All sport carries an element of risk. However, just because you have chosen to participate in a physical activity does not necessarily mean that you can expect to be seriously injured. Usually, if the correct rules and procedures are followed, harm will be avoided. 

If you have been injured while playing sport, exercising at the gym, or even while spectating, do not hesitate to contact us for advice. There are times when injuries are simply bad luck – it’s just the nature of the game. But there are also times when negligence is a factor.  

For a free, no obligation enquiry, call us on 0800 024 1400 or fill out our free online enquiry form.

We have different funding options available. Most of our sports accident claims are handled on a no win, no fee basis.

Sports accident claims

Sports injuries are common. In many cases, they are genuine accidents. It is just part and parcel of playing a physical game. At other times, it can be clear that an injury could have been avoided, if the proper rules or safety measures had been observed. 

For example, if a footballer is injured because of a careless tackle, it could be difficult to establish liability. But if the injury is caused by reckless or deliberate behaviour, following a flagrant violation of the law, there could be grounds for an injury claim. 

Sport accident claims can be made by professional athletes, amateur players, gym goers and even spectators. Some of the most common causes of sports accident claims include

  • Players or participants who breach the rules and inflict injuries through reckless, deliberate behaviour
  • Poor coaching
  • Poor refereeing or a referee failing to properly enforce the rules 
  • Poorly maintained playing fields or equipment
  • Poorly maintained grounds and stadiums
  • Poorly organised events 
  • Violent behaviour

Contact sports

In contact sports, injuries are sometimes caused by opponents. How many footballers have had cruciate ligaments damaged by hard tackles? How many rugby players have had ribs broken by opponents driving them backwards in an extremely violent manner? How many boxers have been deliberately knocked unconscious?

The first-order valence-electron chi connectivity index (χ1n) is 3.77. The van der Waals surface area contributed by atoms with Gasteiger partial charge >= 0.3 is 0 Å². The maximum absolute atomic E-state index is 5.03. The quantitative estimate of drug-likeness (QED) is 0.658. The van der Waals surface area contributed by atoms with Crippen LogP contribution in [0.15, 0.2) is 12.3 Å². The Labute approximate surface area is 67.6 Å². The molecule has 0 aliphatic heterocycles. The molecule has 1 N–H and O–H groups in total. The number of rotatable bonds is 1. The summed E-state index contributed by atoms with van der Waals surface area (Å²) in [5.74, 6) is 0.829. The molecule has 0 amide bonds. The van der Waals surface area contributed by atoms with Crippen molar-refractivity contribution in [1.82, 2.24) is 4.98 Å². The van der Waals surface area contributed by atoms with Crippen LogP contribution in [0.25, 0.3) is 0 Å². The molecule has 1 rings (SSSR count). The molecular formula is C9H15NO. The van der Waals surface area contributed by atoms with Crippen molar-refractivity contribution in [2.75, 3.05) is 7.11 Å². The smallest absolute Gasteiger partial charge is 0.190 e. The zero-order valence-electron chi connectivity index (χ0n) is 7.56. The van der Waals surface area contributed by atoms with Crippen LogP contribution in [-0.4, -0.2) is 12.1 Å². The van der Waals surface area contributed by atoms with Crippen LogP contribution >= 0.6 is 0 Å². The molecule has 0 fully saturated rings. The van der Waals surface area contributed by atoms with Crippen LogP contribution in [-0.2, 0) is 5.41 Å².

These injuries occur in sporting contests up and down the country every weekend. The overwhelming majority of these injuries occur within the rules of the game. By volunteering to take part, a player takes it upon himself to accept the risk of incidental injuries.

What happens, however, when the injury arises from a savage blow out of all proportion to the occasion? What of the footballer who suffers a fractured leg caused by a vicious two footed very late tackle? The rugby player with a broken jaw after being punched by an opponent on the blind side of the referee? The boxer knocked out by a blow delivered well after the bell whilst walking back to his corner?

Some injuries are inflicted outside of the rules of the game as a result of careless, reckless or deliberate acts. The actions might even be contrary to criminal law. 

In many cases it will not be clear what has happened and whether the rules have been complied with. Each incident must be examined carefully to decide what the prospects of a successful claim are. Match officials, spectators and team members may have to be interviewed. Any video or film must be preserved and analysed.

Non-contact sports

What about injuries suffered in games or activities where there is no physical contact between players? There are many sports where the participants accept a high level of risk of injury. Golf, for example, produces the highest ball speed of any ball sports. Anyone struck by a golf ball is at risk of serious injury. 

Again, in these cases it is necessary to assess the circumstances of the actual accident. If  someone was struck by a golf ball because the organisers of a tournament placed the spectators in a dangerous position, the organisers could potentially be negligent. 

If an injury is sustained at the gym, we can investigate whether the equipment was sufficiently maintained and the proper safety procedures followed. If not, there could be grounds for a personal injury claim. 

Injuries caused by referees and coaches

Injuries can also be caused by poor coaching and refereeing. Both coaches and referees owe the players a duty of care. For coaches, this might mean not selecting a player who has suffered a head injury in training, as any further blows could be dangerous. For referees, it means taking action to prevent foreseeable injuries.

Poor maintenance and organisation

The organisers of sporting events and owners of sports grounds have to take reasonable steps to ensure the safety of spectators and players. Spectators have the same legal rights as anyone visiting a building such as a shop, garage or school. 

In other words, a person’s health and safety should be protected. You should not suffer harm due to overcrowding, unsafe structures, unsafe processes or unprovoked violence. 

Make a free enquiry

To find out if you can make a sports accident claim, contact us at Serious Accident Solicitors Ltd for advice. Every case is different. We can assess whether anyone is likely to be held at fault for causing your injuries. If so, we can pursue a personal injury claim for you, getting you compensation for your pain, suffering and financial losses. We can also help you access the best rehabilitation and treatment available. 

We have different funding options available. Most of our sports accident claims are handled on a no win, no fee basis. 

For a free, no obligation enquiry, call us on 0800 024 1400 or fill out our free online enquiry form.